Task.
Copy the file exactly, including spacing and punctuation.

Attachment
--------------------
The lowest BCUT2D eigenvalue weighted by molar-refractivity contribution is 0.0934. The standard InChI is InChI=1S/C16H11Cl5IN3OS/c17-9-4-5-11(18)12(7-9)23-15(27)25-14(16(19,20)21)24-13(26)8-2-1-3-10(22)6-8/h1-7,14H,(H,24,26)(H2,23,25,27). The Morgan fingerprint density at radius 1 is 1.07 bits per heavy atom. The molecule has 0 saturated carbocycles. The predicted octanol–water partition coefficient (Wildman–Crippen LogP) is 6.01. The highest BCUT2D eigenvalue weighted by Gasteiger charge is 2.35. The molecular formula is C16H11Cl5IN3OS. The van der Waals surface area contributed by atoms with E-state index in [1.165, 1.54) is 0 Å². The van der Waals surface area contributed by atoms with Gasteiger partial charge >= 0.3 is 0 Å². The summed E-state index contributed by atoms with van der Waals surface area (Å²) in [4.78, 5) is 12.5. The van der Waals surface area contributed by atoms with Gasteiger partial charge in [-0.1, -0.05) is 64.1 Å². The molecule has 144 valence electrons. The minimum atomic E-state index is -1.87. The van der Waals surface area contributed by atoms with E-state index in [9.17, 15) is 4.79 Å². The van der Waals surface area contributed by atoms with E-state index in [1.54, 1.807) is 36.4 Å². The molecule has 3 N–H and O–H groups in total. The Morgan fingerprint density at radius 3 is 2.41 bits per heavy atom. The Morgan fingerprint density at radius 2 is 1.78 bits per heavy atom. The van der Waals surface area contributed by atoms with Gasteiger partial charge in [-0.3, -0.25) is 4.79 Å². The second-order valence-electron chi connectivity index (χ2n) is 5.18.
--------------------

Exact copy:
The lowest BCUT2D eigenvalue weighted by molar-refractivity contribution is 0.0934. The standard InChI is InChI=1S/C16H11Cl5IN3OS/c17-9-4-5-11(18)12(7-9)23-15(27)25-14(16(19,20)21)24-13(26)8-2-1-3-10(22)6-8/h1-7,14H,(H,24,26)(H2,23,25,27). The Morgan fingerprint density at radius 1 is 1.07 bits per heavy atom. The molecule has 0 saturated carbocycles. The predicted octanol–water partition coefficient (Wildman–Crippen LogP) is 6.01. The highest BCUT2D eigenvalue weighted by Gasteiger charge is 2.35. The molecular formula is C16H11Cl5IN3OS. The van der Waals surface area contributed by atoms with E-state index in [1.165, 1.54) is 0 Å². The van der Waals surface area contributed by atoms with Gasteiger partial charge >= 0.3 is 0 Å². The summed E-state index contributed by atoms with van der Waals surface area (Å²) in [4.78, 5) is 12.5. The van der Waals surface area contributed by atoms with Gasteiger partial charge in [-0.1, -0.05) is 64.1 Å². The molecule has 144 valence electrons. The minimum atomic E-state index is -1.87. The van der Waals surface area contributed by atoms with E-state index in [9.17, 15) is 4.79 Å². The van der Waals surface area contributed by atoms with E-state index in [1.54, 1.807) is 36.4 Å². The molecule has 3 N–H and O–H groups in total. The Morgan fingerprint density at radius 3 is 2.41 bits per heavy atom. The Morgan fingerprint density at radius 2 is 1.78 bits per heavy atom. The van der Waals surface area contributed by atoms with Gasteiger partial charge in [-0.3, -0.25) is 4.79 Å². The second-order valence-electron chi connectivity index (χ2n) is 5.18.